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The Student News Site of Burlington High School

BHS Register

The Student News Site of Burlington High School

BHS Register

Kestrel Coffee Roasters: From Bean to Brew

Q+Grader+certification+process.+
Coutesy of Coffee Quality Institute
“Q Grader” certification process.

There is no doubt that there is a robust coffee culture in Burlington. From Black Cap Coffee & Bakery to Kru Coffee Collective, there are several local coffee shops to choose from in walking distance from dtBHS. This also means we are all aware of the prices. An eight ounce hot latte from Black Cap is $4.75, while the same drink from Dunkin’ is only $2.69. So why is coffee priced the way it is and where does it even come from?

Coffee is grown worldwide, in places such as Ethiopia, Vietnam, and Indonesia. Coffee actually starts off as a green bean, called a coffee cherry. The coffee cherries are harvested, processed and dried on the farms and then exported to various roasters. 

“There are a lot of different ways to purchase coffee,” Charlotte Steverson, co-owner of Kestrel Coffee Roasters, said. “Some people go through exporters, importers – some people buy directly from farmers. There’s positives and negatives to doing all of those things as a buyer, but the most important thing is to be educated.”

Steverson’s business partner and husband, Johnny, is very educated when it comes to coffee. Johnny is a certified ‘Q grader’ which means he is accredited to evaluate green coffee (before the beans are roasted). According to the Coffee Quality Institute, there are only around 7,000 Q Graders around the world. 

One of the biggest factors that determines the quality of a coffee bean, Steverson said, is terroir, how the climate, soil, topography and general environment affects the flavor and quality of a bean. Steverson shared how Ethiopian coffees almost always have hints of blueberry and how coffee grown in volcanic soil is highly sought after. Steverson considers all of these factors before choosing coffee for their shop. He says some specialty roasters even do pre-ship and post-ship tasting to assess the changes in quality after shipment. 

After choosing a coffee, Steverson has to consider shrinkage, labor costs, costs of running the roaster, maintenance, supplies and more. Different types of coffee cost different amounts to brew. For example, the cost to make an espresso is actually more than the cost to make filtered coffee per cup since it uses more beans.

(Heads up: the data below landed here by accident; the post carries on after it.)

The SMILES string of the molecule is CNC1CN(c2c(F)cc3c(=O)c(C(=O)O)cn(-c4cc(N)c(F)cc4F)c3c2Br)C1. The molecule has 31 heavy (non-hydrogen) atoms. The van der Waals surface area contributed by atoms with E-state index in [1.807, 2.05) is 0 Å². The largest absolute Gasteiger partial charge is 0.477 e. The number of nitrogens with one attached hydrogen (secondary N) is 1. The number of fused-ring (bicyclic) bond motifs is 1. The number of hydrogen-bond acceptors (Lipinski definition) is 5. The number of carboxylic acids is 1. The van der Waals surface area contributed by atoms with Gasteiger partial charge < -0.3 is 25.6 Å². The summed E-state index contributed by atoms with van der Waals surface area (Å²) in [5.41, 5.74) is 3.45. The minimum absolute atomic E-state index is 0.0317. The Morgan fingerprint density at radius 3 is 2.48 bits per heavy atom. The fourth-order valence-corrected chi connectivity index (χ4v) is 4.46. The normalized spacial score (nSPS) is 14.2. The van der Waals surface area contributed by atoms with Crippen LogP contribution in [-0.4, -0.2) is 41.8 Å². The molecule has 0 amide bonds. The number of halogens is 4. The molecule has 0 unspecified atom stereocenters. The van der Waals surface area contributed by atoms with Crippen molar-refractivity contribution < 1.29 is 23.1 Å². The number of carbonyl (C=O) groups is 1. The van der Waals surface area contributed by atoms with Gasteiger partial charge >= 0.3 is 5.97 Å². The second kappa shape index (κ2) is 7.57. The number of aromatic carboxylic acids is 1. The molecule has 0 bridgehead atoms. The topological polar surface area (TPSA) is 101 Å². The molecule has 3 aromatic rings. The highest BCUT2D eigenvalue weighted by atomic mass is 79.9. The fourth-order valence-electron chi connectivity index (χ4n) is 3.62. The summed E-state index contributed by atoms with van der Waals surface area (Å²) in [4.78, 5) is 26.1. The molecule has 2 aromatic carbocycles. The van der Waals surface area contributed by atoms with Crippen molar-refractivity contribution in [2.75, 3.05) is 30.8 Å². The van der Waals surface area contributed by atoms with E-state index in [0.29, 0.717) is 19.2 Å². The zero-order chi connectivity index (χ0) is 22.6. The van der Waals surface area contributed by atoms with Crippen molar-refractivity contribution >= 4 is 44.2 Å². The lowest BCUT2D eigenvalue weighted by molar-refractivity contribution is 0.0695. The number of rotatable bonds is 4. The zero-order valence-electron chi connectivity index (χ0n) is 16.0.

“We would rather do the homework for our customers and have them trust that we are getting a great quality product and sourcing in an ethical way based on our years of experience, knowledge, and relationships,” Steverson said.

Throughout the interview, customers were flowing in and out of the shop. They chatted with Steverson about the various types of coffees and their origin, making it clear that Kestrel’s customers aren’t only paying for a cup of joe in a specialty coffee shop, but also for the vibrant coffee culture. 

Charlotte Steverson is co-owner of Kestrel Coffee Roasters just south of the DtBHS building. She gave the rundown on where coffee comes from and the deciding factors in its price. One thing is for certain, no cup is the same. 

Describing the beginning stages of coffee, Steverson pointed out that coffee is an agricultural product. 

These graders base coffee on a scale of 0-100 with anything scoring above an 80 considered specialty, adding value to the bean, while anything below 80 is considered commodity. 

Steverson cores can tell Kestrel and other specialty roasters thstressed how important it is to understand the quality of the bean. How a coffee se inherent quality of the bean – whether it is something more unique and interesting, or something more reliable and easily blendable. 

“We end up with our bare minimum of what it costs to get roasted coffee,” Steverson said. 

They then have to include things like the cost of bags, labels, markers, pens, boxes, tape, and shipping labels and platforms. They then have to add a certain amount of margin to actually make a profit. 

“Then we also have to account for some level of milk and sugar,” Steverson said. “We’re not outright charging you for milk and sugar. We are averaging out the number of people who tend to order milk and sugar and accounting for that in the cup of coffee.”

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